(Reuters) – Norway’s $830 billion (£584 billion) sovereign wealth fund, the world’s biggest, does not see the prospect of Britain leaving the European Union as a significant risk to its investments, its chief executive told Reuters on Wednesday.
The comments came as the fund reported an overall fourth-quarter gain but said it may need to support government spending to the tune of 80 billion crowns (£6.6 billion) this year.
Britain is the fund’s second-largest country holding after the United States, representing 10.2 percent of its total value at end-2015. It made its first-ever property deal by buying a stake in London’s Regent Street in 2011.
“We will continue to be a significant investor in the UK at about the same level as we are today and probably even increasing our investments there going forward no matter what happens,” Yngve Slyngstad said in an interview.
Britain is voting in June on whether to stay in the EU. Norway is not a member.
“All changes entail some risk but we would not categorise it as a significant risk,” Slyngstad said.
In 2015 several sovereign wealth funds sold $46.4 billion of assets after the oil price crash triggered fund redemptions and selling of foreign currency reserves by producers.
Norway was not one of them. “We have not participated in the selling and we don’t foresee that we will,” Slyngstad told a news conference held earlier on Wednesday to present the fund’s annual report.
Incoming revenues, worth 191 billion crowns last year, would be more than enough to fund the withdrawal that is planned from the Ministry of Finance as of this year, he said.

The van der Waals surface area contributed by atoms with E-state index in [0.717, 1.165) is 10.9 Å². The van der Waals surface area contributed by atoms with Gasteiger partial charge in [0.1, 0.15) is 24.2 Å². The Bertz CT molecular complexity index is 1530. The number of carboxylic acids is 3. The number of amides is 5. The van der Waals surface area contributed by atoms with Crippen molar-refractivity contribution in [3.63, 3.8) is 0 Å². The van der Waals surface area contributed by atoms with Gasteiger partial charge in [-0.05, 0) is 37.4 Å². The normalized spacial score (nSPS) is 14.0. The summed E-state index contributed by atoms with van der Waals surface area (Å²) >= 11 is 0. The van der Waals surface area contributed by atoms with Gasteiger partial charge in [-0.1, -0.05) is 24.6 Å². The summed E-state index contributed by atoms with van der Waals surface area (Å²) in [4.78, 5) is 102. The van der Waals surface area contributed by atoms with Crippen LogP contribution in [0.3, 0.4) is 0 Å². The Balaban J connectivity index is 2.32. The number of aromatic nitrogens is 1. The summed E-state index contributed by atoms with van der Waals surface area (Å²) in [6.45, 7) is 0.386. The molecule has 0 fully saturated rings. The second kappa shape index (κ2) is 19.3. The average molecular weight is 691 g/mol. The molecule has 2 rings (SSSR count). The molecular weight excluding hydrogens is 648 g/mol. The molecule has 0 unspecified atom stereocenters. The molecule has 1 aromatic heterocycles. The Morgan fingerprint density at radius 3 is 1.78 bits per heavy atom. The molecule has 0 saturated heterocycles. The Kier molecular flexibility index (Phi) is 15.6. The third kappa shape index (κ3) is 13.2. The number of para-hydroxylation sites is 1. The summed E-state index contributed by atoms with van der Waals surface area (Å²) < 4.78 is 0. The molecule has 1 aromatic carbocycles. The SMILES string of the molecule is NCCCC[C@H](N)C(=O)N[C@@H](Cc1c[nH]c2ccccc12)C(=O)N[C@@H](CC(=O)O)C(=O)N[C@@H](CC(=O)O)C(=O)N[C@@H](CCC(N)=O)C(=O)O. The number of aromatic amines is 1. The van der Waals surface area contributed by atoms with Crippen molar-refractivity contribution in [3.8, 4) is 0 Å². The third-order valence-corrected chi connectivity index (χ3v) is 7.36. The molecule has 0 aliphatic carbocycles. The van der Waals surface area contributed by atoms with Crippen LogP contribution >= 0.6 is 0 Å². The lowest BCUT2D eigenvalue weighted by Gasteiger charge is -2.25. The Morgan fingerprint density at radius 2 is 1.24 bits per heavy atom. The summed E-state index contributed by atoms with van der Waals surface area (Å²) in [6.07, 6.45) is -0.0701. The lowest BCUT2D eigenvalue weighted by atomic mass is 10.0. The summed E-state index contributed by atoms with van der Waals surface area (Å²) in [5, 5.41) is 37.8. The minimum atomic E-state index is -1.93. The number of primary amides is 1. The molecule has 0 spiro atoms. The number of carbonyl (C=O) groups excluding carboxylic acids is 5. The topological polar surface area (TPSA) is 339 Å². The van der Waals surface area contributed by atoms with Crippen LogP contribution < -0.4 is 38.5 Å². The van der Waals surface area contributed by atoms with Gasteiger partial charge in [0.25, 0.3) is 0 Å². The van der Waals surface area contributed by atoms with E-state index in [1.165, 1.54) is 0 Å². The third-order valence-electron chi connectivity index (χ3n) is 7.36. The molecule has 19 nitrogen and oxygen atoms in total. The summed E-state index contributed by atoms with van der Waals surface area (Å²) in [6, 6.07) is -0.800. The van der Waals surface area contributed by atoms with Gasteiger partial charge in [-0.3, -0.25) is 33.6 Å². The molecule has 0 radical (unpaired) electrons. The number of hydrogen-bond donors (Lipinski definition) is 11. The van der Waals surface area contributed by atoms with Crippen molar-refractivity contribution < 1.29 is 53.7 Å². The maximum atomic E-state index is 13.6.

“So we are in a privileged position that the fund is very large and the cash we generate is quite significant while the budget financing needs are limited,” he said.
As a long-term investor, the fund has often said it likes to take countercyclical positions, by buying when markets fall. Asked whether the current market turmoil was such an opportunity, he said: “Yes, of course.”
“We would like to be in a position where we can be countercyclical and we will see what will happen with the market. However, we still need quite significant price movements in the market before we actually go into a rebalancing mode.”
The rainy-day fund, built up over two decades from Norway’s vast oil revenues, holds about $160,000 for each of Norway’s 5.2 million people.
In January, the government made its first net withdrawal from the fund to support public spending and an economy hit by falling oil industry investments.
On Wednesday, Slyngstad said the 6.8 billion crown withdrawal in the month could mean an expansion to 80 billion crowns over the year. That would not affect the fund’s long-term goals, he said.
In the fourth quarter, a rebound in stock markets helped the fund make a positive return in the fourth quarter following two consecutive periods of losses.
It had earned a return of 3.56 percent in October-December, slightly outperforming its benchmark of 3.51 percent. For 2015, the return of the fund was 2.7 percent, 0.5 percentage points above its annual benchmark.